Flood nowcasting refers to near-future prediction of flood status as an extreme weather event unfolds to enhance situational awareness. The objective of this study was to adopt and test a novel structured deep-learning model for urban flood nowcasting by integrating physics-based and human-sensed features. We present a new computational modeling framework including an attention-based spatial–temporal graph convolution network (ASTGCN) model and different streams of data that are collected in real-time, preprocessed, and fed into the model to consider spatial and temporal information and dependencies that improve flood nowcasting. The novelty of the computational modeling framework is threefold: first, the model is capable of considering spatial and temporal dependencies in inundation propagation thanks to the spatial and temporal graph convolutional modules; second, it enables capturing the influence of heterogeneous temporal data streams that can signal flooding status, including physics-based features (e.g., rainfall intensity and water elevation) and human-sensed data (e.g., residents’ flood reports and fluctuations of human activity) on flood nowcasting. Third, its attention mechanism enables the model to direct its focus to the most influential features that vary dynamically and influence the flood nowcasting. We show the application of the modeling framework in the context of Harris County, Texas, as the study area and 2017 Hurricane Harvey as the flood event. Three categories of features are used for nowcasting the extent of flood inundation in different census tracts: (i) static features that capture spatial characteristics of various locations and influence their flood status similarity, (ii) physics-based dynamic features that capture changes in hydrodynamic variables, and (iii) heterogeneous human-sensed dynamic features that capture various aspects of residents’ activities that can provide information regarding flood status. Results indicate that the ASTGCN model provides superior performance for nowcasting of urban flood inundation at the census-tract level, with precision 0.808 and recall 0.891, which shows the model performs better compared with other state-of-the-art models. Moreover, ASTGCN model performance improves when heterogeneous dynamic features are added into the model that solely relies on physics-based features, which demonstrates the promise of using heterogenous human-sensed data for flood nowcasting. Given the results of the comparisons of the models, the proposed modeling framework has the potential to be more investigated when more data of historical events are available in order to develop a predictive tool to provide community responders with an enhanced prediction of the flood inundation during urban flood.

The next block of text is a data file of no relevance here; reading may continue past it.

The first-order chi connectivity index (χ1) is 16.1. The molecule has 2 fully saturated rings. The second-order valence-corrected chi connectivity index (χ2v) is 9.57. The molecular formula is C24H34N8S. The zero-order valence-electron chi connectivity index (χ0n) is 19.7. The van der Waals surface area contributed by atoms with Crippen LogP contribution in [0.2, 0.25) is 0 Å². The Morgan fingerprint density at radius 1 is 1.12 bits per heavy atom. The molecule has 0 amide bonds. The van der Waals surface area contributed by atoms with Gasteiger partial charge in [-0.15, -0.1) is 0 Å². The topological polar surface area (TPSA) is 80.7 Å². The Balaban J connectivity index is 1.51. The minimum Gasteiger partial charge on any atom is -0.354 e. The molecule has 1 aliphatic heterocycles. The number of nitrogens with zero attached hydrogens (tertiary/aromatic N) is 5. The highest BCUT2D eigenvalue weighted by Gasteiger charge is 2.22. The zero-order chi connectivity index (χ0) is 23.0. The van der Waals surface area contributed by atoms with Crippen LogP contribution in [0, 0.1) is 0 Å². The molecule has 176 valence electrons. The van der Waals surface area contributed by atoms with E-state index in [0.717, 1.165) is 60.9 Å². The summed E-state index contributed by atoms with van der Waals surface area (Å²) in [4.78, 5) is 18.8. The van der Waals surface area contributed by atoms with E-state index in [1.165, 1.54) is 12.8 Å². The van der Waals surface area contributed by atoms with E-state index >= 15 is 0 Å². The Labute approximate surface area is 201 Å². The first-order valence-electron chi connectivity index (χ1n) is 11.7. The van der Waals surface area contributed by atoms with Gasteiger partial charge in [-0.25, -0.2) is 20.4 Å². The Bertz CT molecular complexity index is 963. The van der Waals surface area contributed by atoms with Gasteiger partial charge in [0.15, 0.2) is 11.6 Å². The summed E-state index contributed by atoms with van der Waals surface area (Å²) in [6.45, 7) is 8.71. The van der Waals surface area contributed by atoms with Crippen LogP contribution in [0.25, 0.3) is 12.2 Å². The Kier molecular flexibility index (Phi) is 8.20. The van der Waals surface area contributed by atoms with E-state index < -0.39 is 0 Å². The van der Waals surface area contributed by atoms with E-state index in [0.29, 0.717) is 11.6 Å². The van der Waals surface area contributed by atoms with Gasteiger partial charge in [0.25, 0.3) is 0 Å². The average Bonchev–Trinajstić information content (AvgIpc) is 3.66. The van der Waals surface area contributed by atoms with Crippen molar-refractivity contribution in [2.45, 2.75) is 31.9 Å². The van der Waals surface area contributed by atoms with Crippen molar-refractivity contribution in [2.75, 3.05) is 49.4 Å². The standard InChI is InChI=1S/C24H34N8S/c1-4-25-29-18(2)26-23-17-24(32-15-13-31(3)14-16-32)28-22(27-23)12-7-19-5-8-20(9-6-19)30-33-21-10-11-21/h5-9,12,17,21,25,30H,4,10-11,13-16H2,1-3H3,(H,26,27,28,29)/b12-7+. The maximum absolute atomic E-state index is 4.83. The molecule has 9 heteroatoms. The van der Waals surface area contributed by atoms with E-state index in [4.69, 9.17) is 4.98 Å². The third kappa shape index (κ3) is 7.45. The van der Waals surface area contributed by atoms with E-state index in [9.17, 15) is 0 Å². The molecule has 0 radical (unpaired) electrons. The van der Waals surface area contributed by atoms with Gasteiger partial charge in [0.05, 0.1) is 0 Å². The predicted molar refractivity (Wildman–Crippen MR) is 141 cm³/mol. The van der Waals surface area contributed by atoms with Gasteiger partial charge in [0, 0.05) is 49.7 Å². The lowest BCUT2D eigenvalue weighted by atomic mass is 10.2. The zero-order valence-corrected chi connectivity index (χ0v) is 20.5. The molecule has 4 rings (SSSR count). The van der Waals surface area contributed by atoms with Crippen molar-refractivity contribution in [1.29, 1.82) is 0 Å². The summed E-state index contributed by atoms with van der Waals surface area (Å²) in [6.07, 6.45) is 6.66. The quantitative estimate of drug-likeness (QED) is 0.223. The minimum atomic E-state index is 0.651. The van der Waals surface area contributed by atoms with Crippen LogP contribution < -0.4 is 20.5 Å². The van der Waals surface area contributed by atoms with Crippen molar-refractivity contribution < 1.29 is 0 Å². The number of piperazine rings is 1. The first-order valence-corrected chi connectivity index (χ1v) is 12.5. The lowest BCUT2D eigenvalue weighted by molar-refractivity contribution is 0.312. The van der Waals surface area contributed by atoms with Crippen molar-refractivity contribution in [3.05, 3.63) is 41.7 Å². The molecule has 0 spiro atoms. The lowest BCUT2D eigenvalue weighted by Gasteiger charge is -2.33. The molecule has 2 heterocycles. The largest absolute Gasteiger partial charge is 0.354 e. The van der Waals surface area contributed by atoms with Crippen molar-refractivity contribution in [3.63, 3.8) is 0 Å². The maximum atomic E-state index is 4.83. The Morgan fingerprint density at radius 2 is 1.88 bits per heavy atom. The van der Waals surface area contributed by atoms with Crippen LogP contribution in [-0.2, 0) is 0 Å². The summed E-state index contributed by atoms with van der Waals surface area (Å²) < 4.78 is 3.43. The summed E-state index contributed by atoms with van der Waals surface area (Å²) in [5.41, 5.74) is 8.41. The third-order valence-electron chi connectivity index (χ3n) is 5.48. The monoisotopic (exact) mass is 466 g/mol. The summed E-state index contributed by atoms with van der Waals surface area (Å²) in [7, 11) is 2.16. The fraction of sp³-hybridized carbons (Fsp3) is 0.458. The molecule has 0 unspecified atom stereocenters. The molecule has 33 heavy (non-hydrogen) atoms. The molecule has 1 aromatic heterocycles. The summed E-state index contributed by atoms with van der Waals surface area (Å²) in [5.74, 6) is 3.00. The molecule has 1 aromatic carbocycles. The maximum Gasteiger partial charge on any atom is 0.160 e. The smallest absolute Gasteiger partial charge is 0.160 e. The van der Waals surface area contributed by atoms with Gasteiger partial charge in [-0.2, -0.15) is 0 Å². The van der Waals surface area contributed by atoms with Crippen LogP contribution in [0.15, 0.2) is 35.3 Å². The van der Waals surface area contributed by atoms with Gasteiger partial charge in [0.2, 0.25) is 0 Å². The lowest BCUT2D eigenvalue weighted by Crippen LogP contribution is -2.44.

more » « less